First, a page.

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Is it possible to drop primary key constraint on a table without dropping the index? I have a situation when I want to remove the PRIMARY KEY to get rid of the NOT NULL constraints and set it to another column pair. I want to avoid dropping and recreating the index. Can just the PRIMARY KEY 'attribute' on the index be dropped? Dropping the constraint removes the index.

I am using PostgreSQL version 9.1.

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    I think there is no way to do this. The constraint "owns" the index. When it is removed, the index goes as well. – ypercubeᵀᴹ Jun 2 '15 at 16:53
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    You can promote an index to primary key with alter table NameOfTable add constraint NameOfPrimaryKeyConstraint primary key using NameOfExistingIndex, but I don't think the reverse is possible. – Andomar Jun 2 '15 at 17:38
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    If you are worried about the time it takes to create the index after dropping it and the potential vulnerability to your data during that window - you could always create the new index BEFORE you drop the constraint.. – Joishi Bodio Jun 2 '15 at 22:26
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    You might be able to do it by hacking pg_depend to break the dependency between the index and constraint, but that might just cause errors in the DROP CONSTRAINT. I don't think there's a supported user-level way to do this. – Craig Ringer Jun 3 '15 at 0:54
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    I ran a quick test converting a simple PK to a UNIQUE constraint after identifying the OID for the pg_constraint entry. I also set pg_class.relhaspkey to false. Like UPDATE pg_constraint SET contype = 'u' WHERE oid = 23456; UPDATE pg_class SET relhaspkey = false WHERE oid = 'contents'::regclass; But that still didn't do it. Still could not create a new PK: ERROR: multiple primary keys for table "contents" are not allowed. So there is more .. I stopped there. I'd rather not try and mess with the system catalog for a relevant table. – Erwin Brandstetter Jun 3 '15 at 4:04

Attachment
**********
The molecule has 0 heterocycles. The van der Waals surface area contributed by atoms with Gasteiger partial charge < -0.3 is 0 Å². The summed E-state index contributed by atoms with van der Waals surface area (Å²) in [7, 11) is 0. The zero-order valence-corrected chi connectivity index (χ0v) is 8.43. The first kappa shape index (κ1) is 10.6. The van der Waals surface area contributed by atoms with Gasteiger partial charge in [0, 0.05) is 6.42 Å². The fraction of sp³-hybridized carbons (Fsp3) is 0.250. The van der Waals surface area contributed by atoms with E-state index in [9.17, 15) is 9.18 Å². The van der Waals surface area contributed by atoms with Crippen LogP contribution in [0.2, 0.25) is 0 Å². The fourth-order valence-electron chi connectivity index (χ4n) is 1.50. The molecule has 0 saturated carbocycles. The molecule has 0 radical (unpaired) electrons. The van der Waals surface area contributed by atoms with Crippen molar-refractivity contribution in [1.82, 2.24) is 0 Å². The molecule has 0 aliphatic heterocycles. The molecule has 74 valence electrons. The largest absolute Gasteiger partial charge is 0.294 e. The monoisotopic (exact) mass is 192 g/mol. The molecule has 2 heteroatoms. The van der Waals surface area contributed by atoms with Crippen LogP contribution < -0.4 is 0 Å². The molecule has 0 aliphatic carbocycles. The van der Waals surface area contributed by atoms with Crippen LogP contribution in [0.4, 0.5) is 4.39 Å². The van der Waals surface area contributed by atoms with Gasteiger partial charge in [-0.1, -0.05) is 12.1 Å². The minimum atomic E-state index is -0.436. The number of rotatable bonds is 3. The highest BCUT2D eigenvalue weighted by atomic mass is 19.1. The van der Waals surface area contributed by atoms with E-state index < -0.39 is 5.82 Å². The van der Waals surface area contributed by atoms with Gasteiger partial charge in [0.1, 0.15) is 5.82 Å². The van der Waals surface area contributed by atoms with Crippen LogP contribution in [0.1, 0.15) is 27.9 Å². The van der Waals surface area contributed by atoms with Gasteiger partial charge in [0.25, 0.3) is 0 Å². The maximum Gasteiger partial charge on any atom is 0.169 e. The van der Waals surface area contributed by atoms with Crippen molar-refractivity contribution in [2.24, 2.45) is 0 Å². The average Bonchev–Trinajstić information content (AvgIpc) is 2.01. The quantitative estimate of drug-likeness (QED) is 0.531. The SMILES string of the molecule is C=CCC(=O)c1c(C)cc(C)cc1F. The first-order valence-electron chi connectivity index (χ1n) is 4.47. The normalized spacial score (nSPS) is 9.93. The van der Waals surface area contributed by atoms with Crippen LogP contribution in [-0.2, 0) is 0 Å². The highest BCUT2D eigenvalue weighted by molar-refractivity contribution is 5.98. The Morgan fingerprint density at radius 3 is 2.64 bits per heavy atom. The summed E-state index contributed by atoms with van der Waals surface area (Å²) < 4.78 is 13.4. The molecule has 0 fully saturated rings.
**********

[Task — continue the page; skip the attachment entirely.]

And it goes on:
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I don't think there is a supported way to do this. Consider the comments so far.

If you are concerned about effects on concurrent transactions, there is a code example in the manual:

To recreate a primary key constraint, without blocking updates while the index is rebuilt:

CREATE UNIQUE INDEX CONCURRENTLY dist_id_temp_idx ON distributors (dist_id);
ALTER TABLE distributors DROP CONSTRAINT distributors_pkey,
    ADD CONSTRAINT distributors_pkey PRIMARY KEY USING INDEX dist_id_temp_idx;

For your case, you could create the same index the PK uses a second time and the index used by your new PK. Then drop the PK like in the example, add a different (unlike the example) PK based on the new index and a new UNIQUE constraint based on the duplicated former PK index. All in a single statement. That would only lock the table for a millisecond.
Three separate commands (not in one transaction):

CREATE UNIQUE INDEX CONCURRENTLY dupe_of_old_pk_idx ON tbl (old_pk_id);
CREATE UNIQUE INDEX CONCURRENTLY new_pk_idx ON tbl (new_pk_id1, new_pk_id2);

ALTER TABLE tbl
   DROP CONSTRAINT tbl_pkey
 , ADD  CONSTRAINT tbl_uni  UNIQUE USING INDEX dupe_of_old_pk_idx
 , ADD  CONSTRAINT tbl_pkey PRIMARY KEY USING INDEX new_pk_temp_idx;
  • Thank you. I was aware of this solution and you are right. I just wanted to avoid the I/O on production server while creating the duplicate index, which is not possible (or unsupported/undocumented) right now as stated in your answer and comments. – xchg Jun 3 '15 at 6:51
  • Looking at your answer more closely, is there any reason the commands can't be run in one transaction? – xchg Jun 3 '15 at 6:54
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    @xchg You cannot run CREATE INDEX CONCURRENTLY in a transaction - it would defeat the idea behind using CONCURRENTLY, namely avoid blocking. – dezso Jun 3 '15 at 7:50
  • @xchg: What dezso said. Plus, it wouldn't buy you anything to run the CREATE INDEX statements inside a transaction - except keeping more locks for an extended period of time - not what you would want. – Erwin Brandstetter Jun 3 '15 at 8:02

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